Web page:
A COMPARISON OF THE DOCTRINAL SYSTEMS
CALVINISM AND ARMINIANISM
The 16th century Reformation was essentially a rediscovery of God’s Word and its teachings of salvation
by grace alone, through faith. Out of the Reformation came a system of doctrine known as the Reformed
Faith, or Calvinism. This system, though most ably defended by John Calvin, was believed and taught by
Luther, Zwingli, Bullinger, Bucer, and all the outstanding leaders of the Reformation.
Indeed, the Reformed view of salvation was not even new to the Reformation; it was also the teaching of the 4th
century cleric, Augustine. The Reformed Faith became the prominent doctrinal position of Protestantism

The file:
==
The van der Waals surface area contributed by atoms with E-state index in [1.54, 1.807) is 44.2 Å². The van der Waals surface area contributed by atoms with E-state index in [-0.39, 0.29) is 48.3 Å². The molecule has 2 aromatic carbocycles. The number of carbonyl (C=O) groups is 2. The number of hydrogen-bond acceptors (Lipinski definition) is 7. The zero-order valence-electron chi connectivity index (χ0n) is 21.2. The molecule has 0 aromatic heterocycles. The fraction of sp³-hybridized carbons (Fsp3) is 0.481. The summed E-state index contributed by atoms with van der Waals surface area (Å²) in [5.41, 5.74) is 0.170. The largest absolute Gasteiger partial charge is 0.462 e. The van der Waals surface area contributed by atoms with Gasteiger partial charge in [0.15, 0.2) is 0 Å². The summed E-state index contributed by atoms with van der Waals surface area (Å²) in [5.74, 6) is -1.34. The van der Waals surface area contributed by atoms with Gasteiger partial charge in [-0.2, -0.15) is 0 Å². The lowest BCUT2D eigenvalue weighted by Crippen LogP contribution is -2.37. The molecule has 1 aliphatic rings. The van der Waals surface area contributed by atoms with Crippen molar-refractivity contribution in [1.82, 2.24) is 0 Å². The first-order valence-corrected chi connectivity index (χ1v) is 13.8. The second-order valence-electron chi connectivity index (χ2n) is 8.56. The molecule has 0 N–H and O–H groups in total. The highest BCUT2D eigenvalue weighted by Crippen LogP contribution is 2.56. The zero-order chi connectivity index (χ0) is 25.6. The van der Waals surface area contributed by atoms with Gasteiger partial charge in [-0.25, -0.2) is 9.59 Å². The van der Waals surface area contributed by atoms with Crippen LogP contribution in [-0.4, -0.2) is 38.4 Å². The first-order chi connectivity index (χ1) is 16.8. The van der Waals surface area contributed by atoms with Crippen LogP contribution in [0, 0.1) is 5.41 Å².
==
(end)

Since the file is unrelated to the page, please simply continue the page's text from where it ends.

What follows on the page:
across Europe and in America. Many see it as the most Biblically consistent understanding of salvation.
In the early 17th century, followers of Jacob Arminius, a noted Dutch pastor and professor of theology,
challenged this prevailing doctrinal system. An assembly of theologians (the Synod of Dort from
Germany, Switzerland, England, and Holland was called to discuss and debate the issues raised by
The following chart outlines the differences in the two positions and the decision of the Synod of Dort
(1619). The “Five Points of Calvinism,” recalled by the acrostic T.U.L.I.P, were the countering responses
to the “Five Points of Arminianism.” This material was adopted from, The Five Points of Calvinism
Defined, Defended, Documented, by Steele and Thomas, edited with added notes by Pastor Mike